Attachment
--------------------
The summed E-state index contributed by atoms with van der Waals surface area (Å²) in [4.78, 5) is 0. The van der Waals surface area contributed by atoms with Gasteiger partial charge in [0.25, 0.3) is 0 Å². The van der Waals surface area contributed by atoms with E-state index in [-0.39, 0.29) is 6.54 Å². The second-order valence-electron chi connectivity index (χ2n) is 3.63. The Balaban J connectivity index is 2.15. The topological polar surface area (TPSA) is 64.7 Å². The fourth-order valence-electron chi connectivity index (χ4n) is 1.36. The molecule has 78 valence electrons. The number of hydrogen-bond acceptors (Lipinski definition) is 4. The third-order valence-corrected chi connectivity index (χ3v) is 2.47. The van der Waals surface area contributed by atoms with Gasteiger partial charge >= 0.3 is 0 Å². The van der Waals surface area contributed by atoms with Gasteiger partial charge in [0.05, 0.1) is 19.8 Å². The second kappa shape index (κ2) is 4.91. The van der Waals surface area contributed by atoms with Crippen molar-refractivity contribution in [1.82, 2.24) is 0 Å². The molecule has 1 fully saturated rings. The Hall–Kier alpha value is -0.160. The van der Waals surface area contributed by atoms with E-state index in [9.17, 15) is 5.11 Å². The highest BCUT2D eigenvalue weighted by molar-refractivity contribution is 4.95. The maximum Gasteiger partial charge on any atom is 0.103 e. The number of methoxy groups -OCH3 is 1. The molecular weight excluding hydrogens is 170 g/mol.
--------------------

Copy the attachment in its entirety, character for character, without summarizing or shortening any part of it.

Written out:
The summed E-state index contributed by atoms with van der Waals surface area (Å²) in [4.78, 5) is 0. The van der Waals surface area contributed by atoms with Gasteiger partial charge in [0.25, 0.3) is 0 Å². The van der Waals surface area contributed by atoms with E-state index in [-0.39, 0.29) is 6.54 Å². The second-order valence-electron chi connectivity index (χ2n) is 3.63. The Balaban J connectivity index is 2.15. The topological polar surface area (TPSA) is 64.7 Å². The fourth-order valence-electron chi connectivity index (χ4n) is 1.36. The molecule has 78 valence electrons. The number of hydrogen-bond acceptors (Lipinski definition) is 4. The third-order valence-corrected chi connectivity index (χ3v) is 2.47. The van der Waals surface area contributed by atoms with Gasteiger partial charge >= 0.3 is 0 Å². The van der Waals surface area contributed by atoms with Gasteiger partial charge in [0.05, 0.1) is 19.8 Å². The second kappa shape index (κ2) is 4.91. The van der Waals surface area contributed by atoms with Crippen molar-refractivity contribution in [1.82, 2.24) is 0 Å². The molecule has 1 fully saturated rings. The Hall–Kier alpha value is -0.160. The van der Waals surface area contributed by atoms with E-state index in [9.17, 15) is 5.11 Å². The highest BCUT2D eigenvalue weighted by molar-refractivity contribution is 4.95. The maximum Gasteiger partial charge on any atom is 0.103 e. The number of methoxy groups -OCH3 is 1. The molecular weight excluding hydrogens is 170 g/mol.